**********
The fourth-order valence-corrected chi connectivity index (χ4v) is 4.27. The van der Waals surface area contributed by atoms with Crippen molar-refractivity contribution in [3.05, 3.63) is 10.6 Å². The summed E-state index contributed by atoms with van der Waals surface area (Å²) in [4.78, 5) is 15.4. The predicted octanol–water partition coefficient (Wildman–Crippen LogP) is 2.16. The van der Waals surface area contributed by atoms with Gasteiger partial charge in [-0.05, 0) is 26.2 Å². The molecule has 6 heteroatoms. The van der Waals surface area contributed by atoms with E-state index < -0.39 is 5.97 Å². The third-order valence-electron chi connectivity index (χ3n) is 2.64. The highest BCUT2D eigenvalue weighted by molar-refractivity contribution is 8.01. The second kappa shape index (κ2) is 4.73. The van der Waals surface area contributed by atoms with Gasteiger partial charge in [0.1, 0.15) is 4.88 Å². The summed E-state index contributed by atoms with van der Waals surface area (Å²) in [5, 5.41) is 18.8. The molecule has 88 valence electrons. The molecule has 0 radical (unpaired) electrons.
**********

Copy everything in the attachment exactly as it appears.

The fourth-order valence-corrected chi connectivity index (χ4v) is 4.27. The van der Waals surface area contributed by atoms with Crippen molar-refractivity contribution in [3.05, 3.63) is 10.6 Å². The summed E-state index contributed by atoms with van der Waals surface area (Å²) in [4.78, 5) is 15.4. The predicted octanol–water partition coefficient (Wildman–Crippen LogP) is 2.16. The van der Waals surface area contributed by atoms with Gasteiger partial charge in [-0.05, 0) is 26.2 Å². The molecule has 6 heteroatoms. The van der Waals surface area contributed by atoms with E-state index < -0.39 is 5.97 Å². The third-order valence-electron chi connectivity index (χ3n) is 2.64. The highest BCUT2D eigenvalue weighted by molar-refractivity contribution is 8.01. The second kappa shape index (κ2) is 4.73. The van der Waals surface area contributed by atoms with Gasteiger partial charge in [0.1, 0.15) is 4.88 Å². The summed E-state index contributed by atoms with van der Waals surface area (Å²) in [5, 5.41) is 18.8. The molecule has 88 valence electrons. The molecule has 0 radical (unpaired) electrons.